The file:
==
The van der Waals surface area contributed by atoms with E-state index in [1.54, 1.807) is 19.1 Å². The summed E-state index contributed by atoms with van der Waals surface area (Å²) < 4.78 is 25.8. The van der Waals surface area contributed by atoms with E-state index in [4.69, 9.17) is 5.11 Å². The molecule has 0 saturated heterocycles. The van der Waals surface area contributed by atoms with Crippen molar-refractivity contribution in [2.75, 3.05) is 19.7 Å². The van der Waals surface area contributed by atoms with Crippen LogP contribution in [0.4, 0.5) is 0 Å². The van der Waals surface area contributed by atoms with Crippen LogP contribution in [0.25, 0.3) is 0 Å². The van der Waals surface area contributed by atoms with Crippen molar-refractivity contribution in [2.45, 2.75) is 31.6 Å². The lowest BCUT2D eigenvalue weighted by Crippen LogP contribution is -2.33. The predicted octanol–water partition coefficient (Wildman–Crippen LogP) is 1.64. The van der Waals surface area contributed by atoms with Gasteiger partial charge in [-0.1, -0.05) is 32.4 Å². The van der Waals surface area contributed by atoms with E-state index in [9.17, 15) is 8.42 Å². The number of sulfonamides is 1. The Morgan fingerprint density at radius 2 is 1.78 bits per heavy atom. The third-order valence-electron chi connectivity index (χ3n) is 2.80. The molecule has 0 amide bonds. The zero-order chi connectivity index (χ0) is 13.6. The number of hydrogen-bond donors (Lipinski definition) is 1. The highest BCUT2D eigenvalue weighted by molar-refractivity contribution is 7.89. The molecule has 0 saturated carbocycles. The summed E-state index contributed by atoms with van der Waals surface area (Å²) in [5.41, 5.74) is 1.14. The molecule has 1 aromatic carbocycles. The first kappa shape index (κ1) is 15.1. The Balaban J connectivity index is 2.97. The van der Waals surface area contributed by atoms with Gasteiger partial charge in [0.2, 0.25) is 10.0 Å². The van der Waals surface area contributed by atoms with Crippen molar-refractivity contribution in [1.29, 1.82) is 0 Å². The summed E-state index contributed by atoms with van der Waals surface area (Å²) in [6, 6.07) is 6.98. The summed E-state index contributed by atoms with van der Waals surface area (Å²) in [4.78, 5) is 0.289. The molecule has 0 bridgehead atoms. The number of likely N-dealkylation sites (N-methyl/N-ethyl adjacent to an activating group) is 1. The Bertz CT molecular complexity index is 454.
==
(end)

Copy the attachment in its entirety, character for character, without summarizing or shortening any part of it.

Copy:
The van der Waals surface area contributed by atoms with E-state index in [1.54, 1.807) is 19.1 Å². The summed E-state index contributed by atoms with van der Waals surface area (Å²) < 4.78 is 25.8. The van der Waals surface area contributed by atoms with E-state index in [4.69, 9.17) is 5.11 Å². The molecule has 0 saturated heterocycles. The van der Waals surface area contributed by atoms with Crippen molar-refractivity contribution in [2.75, 3.05) is 19.7 Å². The van der Waals surface area contributed by atoms with Crippen LogP contribution in [0.4, 0.5) is 0 Å². The van der Waals surface area contributed by atoms with Crippen LogP contribution in [0.25, 0.3) is 0 Å². The van der Waals surface area contributed by atoms with Crippen molar-refractivity contribution in [2.45, 2.75) is 31.6 Å². The lowest BCUT2D eigenvalue weighted by Crippen LogP contribution is -2.33. The predicted octanol–water partition coefficient (Wildman–Crippen LogP) is 1.64. The van der Waals surface area contributed by atoms with Gasteiger partial charge in [-0.1, -0.05) is 32.4 Å². The van der Waals surface area contributed by atoms with E-state index in [9.17, 15) is 8.42 Å². The number of sulfonamides is 1. The Morgan fingerprint density at radius 2 is 1.78 bits per heavy atom. The third-order valence-electron chi connectivity index (χ3n) is 2.80. The molecule has 0 amide bonds. The zero-order chi connectivity index (χ0) is 13.6. The number of hydrogen-bond donors (Lipinski definition) is 1. The highest BCUT2D eigenvalue weighted by molar-refractivity contribution is 7.89. The molecule has 0 saturated carbocycles. The summed E-state index contributed by atoms with van der Waals surface area (Å²) in [5.41, 5.74) is 1.14. The molecule has 1 aromatic carbocycles. The first kappa shape index (κ1) is 15.1. The Balaban J connectivity index is 2.97. The van der Waals surface area contributed by atoms with Gasteiger partial charge in [0.2, 0.25) is 10.0 Å². The van der Waals surface area contributed by atoms with Crippen molar-refractivity contribution in [1.29, 1.82) is 0 Å². The summed E-state index contributed by atoms with van der Waals surface area (Å²) in [6, 6.07) is 6.98. The summed E-state index contributed by atoms with van der Waals surface area (Å²) in [4.78, 5) is 0.289. The molecule has 0 bridgehead atoms. The number of likely N-dealkylation sites (N-methyl/N-ethyl adjacent to an activating group) is 1. The Bertz CT molecular complexity index is 454.